It shall have been a little over a decade ago since a befriended photographer pointed me to the online catalog of the Library of Congress in Washington D.C. (loc.gov). I then could barely fathom the importance of digital globalization, network cultures, and the accessibility of gargantuan amounts of image material, to be had at the ease of a mouse click.
Meanwhile, I fully recognize the incredible speed with which digital developments have happened in recent years. The Library of Congress started loc.gov in 1994 with the goal of digitizing its collections for online accessibility (with the aim of eventually arriving at an online collection of 15 million items). At the time I worked for the nederlands fotoarchief (nfa)—which later became the collection department of the Nederlands Fotomuseum (NFM) in Rotterdam—to catalog and describe their archives of negatives. I described each negative using four tags, for which a certain art historical schooling was indispensable. When the nfa started digitizing the archives of the likes of Ed van der Elsken and Cas Oorthuys (initially using a video camera!) the expenses for this type of heritage conservation were inadequately estimated. Expenses skyrocketed while governments only reluctantly subsidized endeavors such as ours. And so I was kicked out and replaced by students in need of a side job.
The urge for experiencing a heart-felt ‘magic’ brought me to Italy in 1986. I wanted to see with my own eyes the panel painting, in the Convent of San Marco in Florence, showing the stake at which Savonarola was burned. I imagined how Luca della Robbia must have been glazing the azure-blue medallions (Volta della cappella del Cardinale del Portogallo, San Miniato al Monte). I placed myself in their shoes and became a witness to the aforementioned stake at the Piazza della Signoria on an ordinary May day in 1498. Like traveling in a time machine, I tried to inhale the ‘historical sensation’ during the 24 hours I was given and, most of all, to look beyond the obvious landmarks.
Back in the headquarters in Amsterdam I similarly got into the grip of the lure of the historicizing reliving of past occurrences. For instance, I wish to spend time on the roundabout near the RAI convention center, so to be catapulted back to Jacques Tati’s Traffic (1971). I always like to cross the Raadhuisstraat in 1973 (Paul Verhoeven’s Turks Fruit, of which the bicycle scene leaves me cold, but I’m always turned on by the everyday streetscape). Last but not least, on the Nieuwendijk I want to inhale a hundred times the magic atmosphere surrounding the transverse flute player while Ed van der Elsken is filming him in 1983.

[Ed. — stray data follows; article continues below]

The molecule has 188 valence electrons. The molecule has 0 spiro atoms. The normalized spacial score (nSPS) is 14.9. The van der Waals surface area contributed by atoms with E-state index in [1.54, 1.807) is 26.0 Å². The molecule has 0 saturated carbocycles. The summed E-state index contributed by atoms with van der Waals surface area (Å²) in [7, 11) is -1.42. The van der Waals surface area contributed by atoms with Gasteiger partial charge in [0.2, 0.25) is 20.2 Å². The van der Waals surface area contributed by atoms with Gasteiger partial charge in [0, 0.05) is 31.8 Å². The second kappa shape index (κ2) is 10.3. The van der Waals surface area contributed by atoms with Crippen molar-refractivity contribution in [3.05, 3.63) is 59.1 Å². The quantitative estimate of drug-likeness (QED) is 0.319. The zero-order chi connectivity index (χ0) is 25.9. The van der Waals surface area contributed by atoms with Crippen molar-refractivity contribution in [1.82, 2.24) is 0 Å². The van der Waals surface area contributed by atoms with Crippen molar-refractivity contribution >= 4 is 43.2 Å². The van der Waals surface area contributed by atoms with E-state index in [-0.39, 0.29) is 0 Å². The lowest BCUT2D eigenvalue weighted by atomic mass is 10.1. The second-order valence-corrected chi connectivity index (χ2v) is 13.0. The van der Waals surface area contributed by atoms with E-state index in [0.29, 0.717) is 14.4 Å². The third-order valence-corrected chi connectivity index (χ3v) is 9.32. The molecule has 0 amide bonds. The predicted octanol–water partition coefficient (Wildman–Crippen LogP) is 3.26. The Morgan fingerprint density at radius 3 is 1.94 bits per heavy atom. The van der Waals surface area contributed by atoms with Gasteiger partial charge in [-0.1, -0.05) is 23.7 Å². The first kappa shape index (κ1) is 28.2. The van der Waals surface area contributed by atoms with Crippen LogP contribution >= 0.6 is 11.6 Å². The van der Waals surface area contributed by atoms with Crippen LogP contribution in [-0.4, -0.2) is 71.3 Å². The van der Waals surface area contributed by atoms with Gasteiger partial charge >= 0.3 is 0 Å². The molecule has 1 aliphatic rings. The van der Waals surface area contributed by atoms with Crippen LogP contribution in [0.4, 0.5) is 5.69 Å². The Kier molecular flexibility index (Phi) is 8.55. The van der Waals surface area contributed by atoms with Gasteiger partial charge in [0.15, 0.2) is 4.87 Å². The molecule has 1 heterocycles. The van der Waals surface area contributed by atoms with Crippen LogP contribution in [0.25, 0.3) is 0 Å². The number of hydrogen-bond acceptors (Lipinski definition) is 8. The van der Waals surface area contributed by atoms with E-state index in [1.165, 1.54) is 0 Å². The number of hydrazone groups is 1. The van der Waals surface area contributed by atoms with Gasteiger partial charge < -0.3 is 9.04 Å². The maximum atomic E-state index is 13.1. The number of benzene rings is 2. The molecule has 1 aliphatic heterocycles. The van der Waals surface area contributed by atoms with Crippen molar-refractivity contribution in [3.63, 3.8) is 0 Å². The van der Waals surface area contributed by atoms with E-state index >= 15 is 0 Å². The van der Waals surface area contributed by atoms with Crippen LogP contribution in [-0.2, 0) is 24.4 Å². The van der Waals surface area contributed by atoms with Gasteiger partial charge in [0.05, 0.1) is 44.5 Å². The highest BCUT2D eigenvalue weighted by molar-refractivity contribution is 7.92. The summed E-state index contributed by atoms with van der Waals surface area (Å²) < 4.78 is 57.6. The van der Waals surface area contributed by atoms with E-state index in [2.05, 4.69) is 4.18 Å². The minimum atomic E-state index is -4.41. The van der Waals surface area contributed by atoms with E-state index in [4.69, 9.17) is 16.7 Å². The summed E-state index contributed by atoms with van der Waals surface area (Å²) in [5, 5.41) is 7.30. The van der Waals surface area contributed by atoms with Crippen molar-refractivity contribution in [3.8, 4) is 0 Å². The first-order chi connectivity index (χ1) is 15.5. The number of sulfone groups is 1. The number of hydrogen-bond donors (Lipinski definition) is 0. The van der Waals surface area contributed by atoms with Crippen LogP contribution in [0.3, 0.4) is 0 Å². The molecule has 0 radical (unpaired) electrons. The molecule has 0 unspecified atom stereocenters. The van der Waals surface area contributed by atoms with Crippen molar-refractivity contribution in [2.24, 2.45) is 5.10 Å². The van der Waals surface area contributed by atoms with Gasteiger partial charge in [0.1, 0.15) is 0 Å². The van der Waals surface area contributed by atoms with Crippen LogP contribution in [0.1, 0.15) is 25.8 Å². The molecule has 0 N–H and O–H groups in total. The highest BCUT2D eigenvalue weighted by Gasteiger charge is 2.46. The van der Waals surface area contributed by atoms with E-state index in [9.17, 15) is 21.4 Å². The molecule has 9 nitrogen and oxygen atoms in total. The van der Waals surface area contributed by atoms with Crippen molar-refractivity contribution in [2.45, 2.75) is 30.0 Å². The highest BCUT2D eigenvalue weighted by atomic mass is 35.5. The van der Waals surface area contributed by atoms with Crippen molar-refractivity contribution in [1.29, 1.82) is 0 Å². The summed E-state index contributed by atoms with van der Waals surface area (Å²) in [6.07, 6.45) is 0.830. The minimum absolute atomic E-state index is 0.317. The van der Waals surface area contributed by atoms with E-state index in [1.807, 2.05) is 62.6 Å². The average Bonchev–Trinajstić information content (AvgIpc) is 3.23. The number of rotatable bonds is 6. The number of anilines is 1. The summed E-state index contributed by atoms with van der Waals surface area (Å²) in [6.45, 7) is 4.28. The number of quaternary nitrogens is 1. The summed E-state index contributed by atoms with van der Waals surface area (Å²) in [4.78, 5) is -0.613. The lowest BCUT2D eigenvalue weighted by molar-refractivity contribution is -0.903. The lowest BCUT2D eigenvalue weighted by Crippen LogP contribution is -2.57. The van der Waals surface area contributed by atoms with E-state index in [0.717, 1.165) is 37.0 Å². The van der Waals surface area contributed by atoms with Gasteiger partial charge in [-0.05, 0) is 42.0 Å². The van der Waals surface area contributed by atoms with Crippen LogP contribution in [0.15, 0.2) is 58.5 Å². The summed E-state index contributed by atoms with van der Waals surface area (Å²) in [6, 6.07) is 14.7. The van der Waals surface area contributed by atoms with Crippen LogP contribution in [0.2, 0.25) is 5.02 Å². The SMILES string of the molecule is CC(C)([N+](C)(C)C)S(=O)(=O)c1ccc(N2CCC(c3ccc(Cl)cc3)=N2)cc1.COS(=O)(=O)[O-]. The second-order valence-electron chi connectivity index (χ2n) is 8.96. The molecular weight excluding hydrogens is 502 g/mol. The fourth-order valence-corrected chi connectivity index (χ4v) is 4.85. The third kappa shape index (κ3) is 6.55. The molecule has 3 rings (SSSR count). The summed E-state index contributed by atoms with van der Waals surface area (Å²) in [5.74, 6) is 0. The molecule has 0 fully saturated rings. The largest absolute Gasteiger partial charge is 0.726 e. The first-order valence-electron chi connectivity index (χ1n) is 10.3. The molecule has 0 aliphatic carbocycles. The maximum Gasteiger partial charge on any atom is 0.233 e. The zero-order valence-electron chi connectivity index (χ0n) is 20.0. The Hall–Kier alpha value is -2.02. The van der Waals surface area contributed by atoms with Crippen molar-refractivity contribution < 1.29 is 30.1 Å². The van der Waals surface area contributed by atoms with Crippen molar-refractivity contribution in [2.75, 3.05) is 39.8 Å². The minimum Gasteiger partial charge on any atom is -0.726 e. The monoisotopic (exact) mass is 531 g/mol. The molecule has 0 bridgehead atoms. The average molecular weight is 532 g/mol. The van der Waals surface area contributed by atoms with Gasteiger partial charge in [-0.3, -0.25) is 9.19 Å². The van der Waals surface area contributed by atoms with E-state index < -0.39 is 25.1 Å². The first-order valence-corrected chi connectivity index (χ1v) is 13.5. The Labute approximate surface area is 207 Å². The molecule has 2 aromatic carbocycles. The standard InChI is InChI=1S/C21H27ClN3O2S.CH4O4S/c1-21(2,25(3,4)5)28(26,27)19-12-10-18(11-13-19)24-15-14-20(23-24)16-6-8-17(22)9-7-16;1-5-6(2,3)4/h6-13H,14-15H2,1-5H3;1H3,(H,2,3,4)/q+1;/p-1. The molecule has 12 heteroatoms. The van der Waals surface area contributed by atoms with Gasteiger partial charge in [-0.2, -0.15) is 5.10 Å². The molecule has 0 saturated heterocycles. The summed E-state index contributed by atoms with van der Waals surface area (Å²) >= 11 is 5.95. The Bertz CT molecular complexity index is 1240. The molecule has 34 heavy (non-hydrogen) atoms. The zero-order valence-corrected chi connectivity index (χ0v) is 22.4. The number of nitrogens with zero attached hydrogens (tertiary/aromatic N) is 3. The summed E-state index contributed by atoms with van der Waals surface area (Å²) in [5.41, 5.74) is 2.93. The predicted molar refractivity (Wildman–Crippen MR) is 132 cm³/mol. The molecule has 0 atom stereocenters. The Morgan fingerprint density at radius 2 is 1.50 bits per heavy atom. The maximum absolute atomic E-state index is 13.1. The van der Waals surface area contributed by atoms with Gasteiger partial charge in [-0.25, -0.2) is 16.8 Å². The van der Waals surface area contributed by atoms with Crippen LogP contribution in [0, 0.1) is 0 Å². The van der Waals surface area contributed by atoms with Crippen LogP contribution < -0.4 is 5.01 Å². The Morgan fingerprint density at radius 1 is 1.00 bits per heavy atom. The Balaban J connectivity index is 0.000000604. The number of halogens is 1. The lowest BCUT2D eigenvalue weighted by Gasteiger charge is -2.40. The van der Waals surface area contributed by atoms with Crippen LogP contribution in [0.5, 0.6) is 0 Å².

I learned about Johan Huizinga’s concept of the ‘historical sensation’ while studying art history at Leiden University. Quickly, I wounded up with the ‘aura’ of photography (Benjamin), which I sensed in the photographs by the likes of Charles Marville, Walker Evans and Alexander Rodchenko, but also in the work of contemporaries such as Wijnanda Deroo, Paul Bogaers and Paul den Hollander. This became all the more precious since I started running Fotomania, one of only a handful of (not-for-profit) photography galleries in the Netherlands, where I could live out my fascination for fragments of time and history as they have been captured in photographs.
In many a photograph offered by loc.gov this historicizing tendency is conjured up but there has been a substantial shift in my approach to photographs as relics of time, from sensing the historical sensation (<1839) and/or the aura of photography (>1839) to navigating more and more inside the photographs. Each image latently comprises an accumulation of sub-scenes, proportionate to the intensity of one’s focus. When in 1999 I had invited Hans-Peter Feldmann (known for Voyeur and, more importantly, for OHIO) and Julian Germain (known for Steelworks and Soccer Wonderland), and one or two years later Larry Sultan (Pictures from Home; Evidence; LA Suburbs) and Mark Klett (Second View and thirdview.org), to speak in Rotterdam, each of them spoke with affection about everything happening in the image’s peripheral fields and about the unforeseen qualities one often finds in snapshots. They also demonstrated how one could see images from completely different angles. As such, they proved to be “eye-openers” of the highest order.
Flip Bool (who at the time directed the nfa) and I had found each other in our love for artists who, in one way or another, made use of (found) footage in their work. Bool enabled me to curate the decade-long, comprehensive program The Past in the Present and was always indirectly involved as mentor. After having arrived at a point of saturation with pre-existing images my attention shifted toward visual arts-oriented photographic applications and concepts. Artists like Gert Jan Kocken, Hannes Walraven, David Claerbout, Alfredo Jaar, Lewis Baltz, Arnoud Holleman and Loodwicks Press Images dealt with historical tipping points and alternative disentanglements of history, often imagined as alternative history, fiction, and the ‘speculative’. The common denominator of these rich minds is that their photo projects were marked by ambiguity, disruption and controversy and an attitude that in recent years has been fashioned ‘artistic research’.